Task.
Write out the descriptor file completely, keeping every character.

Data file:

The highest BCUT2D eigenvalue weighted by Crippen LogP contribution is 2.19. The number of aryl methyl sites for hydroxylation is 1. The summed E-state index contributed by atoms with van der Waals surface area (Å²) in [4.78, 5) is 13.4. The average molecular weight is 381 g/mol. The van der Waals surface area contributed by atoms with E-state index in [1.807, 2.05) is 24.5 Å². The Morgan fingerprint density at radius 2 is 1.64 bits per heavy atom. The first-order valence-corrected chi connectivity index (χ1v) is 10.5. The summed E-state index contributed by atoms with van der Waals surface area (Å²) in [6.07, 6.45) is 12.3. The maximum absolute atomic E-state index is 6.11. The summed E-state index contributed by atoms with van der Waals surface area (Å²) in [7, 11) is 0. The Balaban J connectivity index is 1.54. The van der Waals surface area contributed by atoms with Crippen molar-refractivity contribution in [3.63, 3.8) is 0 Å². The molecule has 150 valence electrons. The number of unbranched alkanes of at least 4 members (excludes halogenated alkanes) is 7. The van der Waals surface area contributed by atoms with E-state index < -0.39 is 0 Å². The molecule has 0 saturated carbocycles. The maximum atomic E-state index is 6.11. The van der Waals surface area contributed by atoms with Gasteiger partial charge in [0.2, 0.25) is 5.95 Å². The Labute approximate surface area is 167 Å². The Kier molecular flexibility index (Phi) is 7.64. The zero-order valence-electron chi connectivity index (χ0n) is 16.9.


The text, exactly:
The highest BCUT2D eigenvalue weighted by Crippen LogP contribution is 2.19. The number of aryl methyl sites for hydroxylation is 1. The summed E-state index contributed by atoms with van der Waals surface area (Å²) in [4.78, 5) is 13.4. The average molecular weight is 381 g/mol. The van der Waals surface area contributed by atoms with E-state index in [1.807, 2.05) is 24.5 Å². The Morgan fingerprint density at radius 2 is 1.64 bits per heavy atom. The first-order valence-corrected chi connectivity index (χ1v) is 10.5. The summed E-state index contributed by atoms with van der Waals surface area (Å²) in [6.07, 6.45) is 12.3. The maximum absolute atomic E-state index is 6.11. The summed E-state index contributed by atoms with van der Waals surface area (Å²) in [7, 11) is 0. The Balaban J connectivity index is 1.54. The van der Waals surface area contributed by atoms with Crippen molar-refractivity contribution in [3.63, 3.8) is 0 Å². The molecule has 150 valence electrons. The number of unbranched alkanes of at least 4 members (excludes halogenated alkanes) is 7. The van der Waals surface area contributed by atoms with E-state index < -0.39 is 0 Å². The molecule has 0 saturated carbocycles. The maximum atomic E-state index is 6.11. The van der Waals surface area contributed by atoms with Gasteiger partial charge in [0.2, 0.25) is 5.95 Å². The Labute approximate surface area is 167 Å². The Kier molecular flexibility index (Phi) is 7.64. The zero-order valence-electron chi connectivity index (χ0n) is 16.9.